Final Words

Intel finally did it. After almost five years of talking about getting into mobile phone form factors, Intel went out and built a reference platform that proved what they've been saying was possible all along. Furthermore, Intel also finally landed a couple of partners who are willing to show their support by incorporating Medfield into their product portfolio. The releases are still a few months away at the earliest (possibly even longer for Motorola) but it's much better news than Intel has ever reported before in this space.


Medfield (left 1) vs. Moorestown (right 2)

The partnerships aren't out of pity either: Medfield is fast. I firmly believe had it been released a year ago it would have dominated the Android smartphone market from the very start. Even today it appears to deliver better CPU performance than anything on the market, despite only having a single core. GPU performance is still not as fast as what's in the A5 but it's competitive with much of the competition today, and I fully expect the dual-core version of Medfield to rectify this problem.

Based on the data Intel shared with us as well, the x86 power problem appears to be a myth - at least when it comes to Medfield. I'm still not fully convinced until we're able to test a Medfield based phone ourselves, but power efficiency at the chip level doesn't seem to be a problem.

Medfield and the Atom Z2460 are a solid starting point. Intel finally has a chip that they can deliver to the market and partners to carry it in. Intel also built a very impressive reference platform that could lead to some very interesting disruptions in the market.

While I'd like to say that Intel's Medfield team can now breathe a sigh of relief, their work is far from over - especially with more competitive ARM based SoCs showing up later this year. I'm really interested to see where this goes in the next 12 months...

ARM Compatibility: Binary Translation


View All Comments

  • french toast - Sunday, January 15, 2012 - link

    You dumbass, cant you see it has got nothing to do with that, its the VERSION that the phones run on and then compared against...2.3.7 is much faster than 2.3.3 or make it an equal fair test you would have to run EQUAL software.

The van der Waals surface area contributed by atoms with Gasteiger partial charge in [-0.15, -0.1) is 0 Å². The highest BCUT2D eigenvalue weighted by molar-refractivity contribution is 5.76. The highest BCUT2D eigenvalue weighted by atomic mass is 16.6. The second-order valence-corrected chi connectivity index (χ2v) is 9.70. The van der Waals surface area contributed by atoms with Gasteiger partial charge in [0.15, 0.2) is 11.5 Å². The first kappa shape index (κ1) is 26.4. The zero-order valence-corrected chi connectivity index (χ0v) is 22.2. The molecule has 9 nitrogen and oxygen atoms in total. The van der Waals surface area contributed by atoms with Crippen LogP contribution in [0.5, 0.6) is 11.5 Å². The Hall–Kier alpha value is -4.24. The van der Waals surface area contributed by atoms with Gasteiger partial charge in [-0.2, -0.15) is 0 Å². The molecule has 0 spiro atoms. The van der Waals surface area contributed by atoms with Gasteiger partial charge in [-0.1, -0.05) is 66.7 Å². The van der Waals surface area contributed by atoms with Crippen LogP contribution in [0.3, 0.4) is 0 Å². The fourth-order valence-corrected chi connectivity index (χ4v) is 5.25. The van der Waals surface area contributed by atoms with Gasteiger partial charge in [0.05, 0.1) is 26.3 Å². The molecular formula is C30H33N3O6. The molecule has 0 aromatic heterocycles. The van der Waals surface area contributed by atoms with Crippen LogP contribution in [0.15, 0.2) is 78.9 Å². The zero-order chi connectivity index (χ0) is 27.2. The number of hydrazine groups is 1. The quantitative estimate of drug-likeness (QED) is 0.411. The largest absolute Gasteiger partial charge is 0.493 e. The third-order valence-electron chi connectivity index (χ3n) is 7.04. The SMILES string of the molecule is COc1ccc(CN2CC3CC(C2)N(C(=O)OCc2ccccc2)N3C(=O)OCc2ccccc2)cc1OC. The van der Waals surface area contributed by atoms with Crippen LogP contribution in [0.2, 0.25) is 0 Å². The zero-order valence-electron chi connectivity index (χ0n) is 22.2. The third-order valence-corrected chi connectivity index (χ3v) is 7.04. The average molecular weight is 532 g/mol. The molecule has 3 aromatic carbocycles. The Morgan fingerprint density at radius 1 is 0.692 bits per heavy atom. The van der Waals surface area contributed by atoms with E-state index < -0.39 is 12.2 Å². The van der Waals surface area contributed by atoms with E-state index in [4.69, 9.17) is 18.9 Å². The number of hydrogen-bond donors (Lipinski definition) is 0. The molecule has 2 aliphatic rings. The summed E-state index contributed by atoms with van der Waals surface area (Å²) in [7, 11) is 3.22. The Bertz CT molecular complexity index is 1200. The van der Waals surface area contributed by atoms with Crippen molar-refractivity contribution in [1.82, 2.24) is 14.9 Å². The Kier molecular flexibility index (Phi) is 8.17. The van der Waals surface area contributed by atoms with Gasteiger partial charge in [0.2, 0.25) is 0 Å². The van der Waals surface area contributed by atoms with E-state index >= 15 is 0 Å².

You would also have to do a number of different tests that stress the cpu under LOAD, then measure the power consumption.

    Anand has taken some very biased intel run power slides and benched these phones on limited single thread benchmarks, and yes it shows an advantage, BUT that could just be the android version its self, not representitive of medfield superiority.

    Add to that the fact that Atom runs alot faster per core and only slightly beats old hardeware on such single thread tests like caffeinemark, and looses others on quadrant and antutu, as well as offering worse gpu performance than a galaxy s2, note, and iphone 4s that were released mid last year on 40nm.

    Krait on 28nm with on die 4g in quadcore configuerations and with a next gen 320 gpu will release THIS year about the time Intel releases a chip that is barley competitive with chips LAST year.
  • baros - Monday, January 16, 2012 - link

    Why didn't intel go with meego instead ? Reply
  • diulaylomochohai - Wednesday, April 25, 2012 - link

    Why did the battery test omit numbers from HTC 1S and 1X? Reply
  • jaffa62 - Wednesday, May 16, 2012 - link

    Typical smartphone malware leverages platform vulnerabilities that allow it to gain root access on the device in the background. Using this access the malware installs additional software to target communications, location, or other personal identifying information. Thanks.

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